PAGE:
the boy who built a submarineKarl Stanley makes submarines from scratch and doesn’t need millions to do it. His creations, he says, are built on enthusiasm.
Karl Stanley’s life changed forever one evening back in 1983. Just 9 at the time, he was reading a children’s book about a group of boys who built their own submersible. “There and then, I knew that was what I wanted to do,” he says.
Stanley got down to the actual handiwork at the age of 15, having done research, drawn up blueprints and saved money from part-time jobs. He received some help—his parents later paid for him to train as a welder—but a fair amount of ridicule, too: “I lost touch with a lot of friends.”
Eight years later, the American dived to depths of 656 feet in a submersible he’d built by himself. A year later, a hotelier in Honduras hired him as an underwater guide.
Stanley is still doing the job to this day, touring the Caribbean at depths of more than 2,952 feet in the submarine Idabel, which he designed in 2002 and spent two years building.
THE RED BULLETIN: Building a submarine usually costs anywhere between a couple of million and several billion dollars. How did you scrape together the money for your sub when you were 15?
KARL STANLEY: Little by little. First, I had to train as a welder. My parents paid for the course, but then they could no longer support me, so I got a job selling ice cream, and I dealt in second-hand books at the university library.
You can make millions of dollars selling ice cream and used schoolbooks?
I didn’t have to raise that much. All I needed in the eight years I worked on the first sub was $20,000.
How did you manage on such a tight budget?
By doing a lot of the work myself and buying the materials at a scrapyard. But one thing you should never scrimp on is steel. You need steel that’s not going to rust and that can withstand the pressure. It costs a bit more, but it saves lives.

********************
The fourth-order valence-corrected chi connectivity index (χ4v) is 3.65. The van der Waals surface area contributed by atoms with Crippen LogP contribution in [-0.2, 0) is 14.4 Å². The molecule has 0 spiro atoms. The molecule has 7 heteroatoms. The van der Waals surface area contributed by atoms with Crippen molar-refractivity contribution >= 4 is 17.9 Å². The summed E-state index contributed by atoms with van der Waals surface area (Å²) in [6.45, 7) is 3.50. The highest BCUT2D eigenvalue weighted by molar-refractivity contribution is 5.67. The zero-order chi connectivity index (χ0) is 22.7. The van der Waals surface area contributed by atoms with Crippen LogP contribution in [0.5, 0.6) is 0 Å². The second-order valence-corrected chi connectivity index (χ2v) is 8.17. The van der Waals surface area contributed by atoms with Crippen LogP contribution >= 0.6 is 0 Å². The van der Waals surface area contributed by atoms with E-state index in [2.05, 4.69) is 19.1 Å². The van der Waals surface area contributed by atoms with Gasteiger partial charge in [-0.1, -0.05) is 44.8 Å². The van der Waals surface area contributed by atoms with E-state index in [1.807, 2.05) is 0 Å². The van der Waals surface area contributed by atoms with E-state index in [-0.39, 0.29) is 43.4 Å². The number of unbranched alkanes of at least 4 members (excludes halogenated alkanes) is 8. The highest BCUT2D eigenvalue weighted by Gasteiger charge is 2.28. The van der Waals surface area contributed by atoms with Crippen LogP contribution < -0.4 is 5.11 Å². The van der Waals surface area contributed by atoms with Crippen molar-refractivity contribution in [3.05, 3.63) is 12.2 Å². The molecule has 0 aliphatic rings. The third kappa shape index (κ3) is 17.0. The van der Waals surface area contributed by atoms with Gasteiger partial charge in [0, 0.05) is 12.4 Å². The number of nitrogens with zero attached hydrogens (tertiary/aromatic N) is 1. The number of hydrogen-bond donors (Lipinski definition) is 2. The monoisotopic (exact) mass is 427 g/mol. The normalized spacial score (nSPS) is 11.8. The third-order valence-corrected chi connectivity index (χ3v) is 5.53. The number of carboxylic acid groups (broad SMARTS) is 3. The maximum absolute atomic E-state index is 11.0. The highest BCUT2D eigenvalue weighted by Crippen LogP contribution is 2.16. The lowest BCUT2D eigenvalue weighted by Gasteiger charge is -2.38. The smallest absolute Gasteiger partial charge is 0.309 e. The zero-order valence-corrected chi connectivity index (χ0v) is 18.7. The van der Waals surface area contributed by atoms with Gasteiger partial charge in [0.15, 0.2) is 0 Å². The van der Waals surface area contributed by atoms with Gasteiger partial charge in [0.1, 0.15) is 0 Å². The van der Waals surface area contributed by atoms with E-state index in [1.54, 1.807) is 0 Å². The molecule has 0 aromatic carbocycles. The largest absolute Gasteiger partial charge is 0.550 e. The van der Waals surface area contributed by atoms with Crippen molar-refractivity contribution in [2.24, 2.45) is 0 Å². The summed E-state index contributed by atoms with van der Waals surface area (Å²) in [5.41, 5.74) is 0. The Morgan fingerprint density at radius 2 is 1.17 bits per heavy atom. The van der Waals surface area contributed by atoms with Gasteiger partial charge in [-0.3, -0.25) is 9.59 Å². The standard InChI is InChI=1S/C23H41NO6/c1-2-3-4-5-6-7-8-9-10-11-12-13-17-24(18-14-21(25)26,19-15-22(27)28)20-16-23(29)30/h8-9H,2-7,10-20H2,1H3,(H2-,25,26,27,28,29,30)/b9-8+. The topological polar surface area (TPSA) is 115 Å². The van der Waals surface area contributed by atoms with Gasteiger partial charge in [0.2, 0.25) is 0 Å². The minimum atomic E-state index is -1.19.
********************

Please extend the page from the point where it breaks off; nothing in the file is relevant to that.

Submarines are normally designed and built by whole teams of engineers. You were a teenager and did it all on your own. Are you some kind of genius?
No, I just had the motivation. I did my research over a long period. I read a lot of books. I met people who’d put together their own subs in the ’60s …
But surely a person could read every book about cars, talk to every engineer and still not be able to build a Ford Mustang single-handedly at home?
It’s much easier to build a sub than it is to build a car. Basically, there are only two possible shapes if you want the craft to be submersible and withstand pressure: cylindrical or spherical. And it has to be made of steel. These limitations make things easier.
So you don’t need a fortune or an elite college education, just the will to do it?
Yes. It all just comes down to determination. When I started out I didn’t have the money or the expertise. But you can earn money and save it, and you don’t have to go to college for the know-how; all you’ll learn there is boring theory. You have to get to grips with something yourself if you really want to learn. That doesn’t only apply to subs; I’m convinced the same principle applies to all walks of life.
What advice would you give to someone who is thinking of building their own sub?
Just hang on in there. And never doubt yourself.
Then search for sunken treasure and get rich?
Er … no. You’d soon end up in a bureaucratic nightmare, or in court. Who does the gold or silver belong to? Governments normally put a claim on it. I don’t know any stories about treasure with a happy ending.
What does make all your efforts worthwhile, then?
Adventure. I’ve always been driven by a sense of adventure. You know, I’m incredibly envious of the people who lived 300 years ago; they could just go somewhere and discover something new. That wouldn’t happen nowadays, because everything has been discovered and surveyed. Apart from the ocean. The ocean is the last place where you can still feel like an explorer.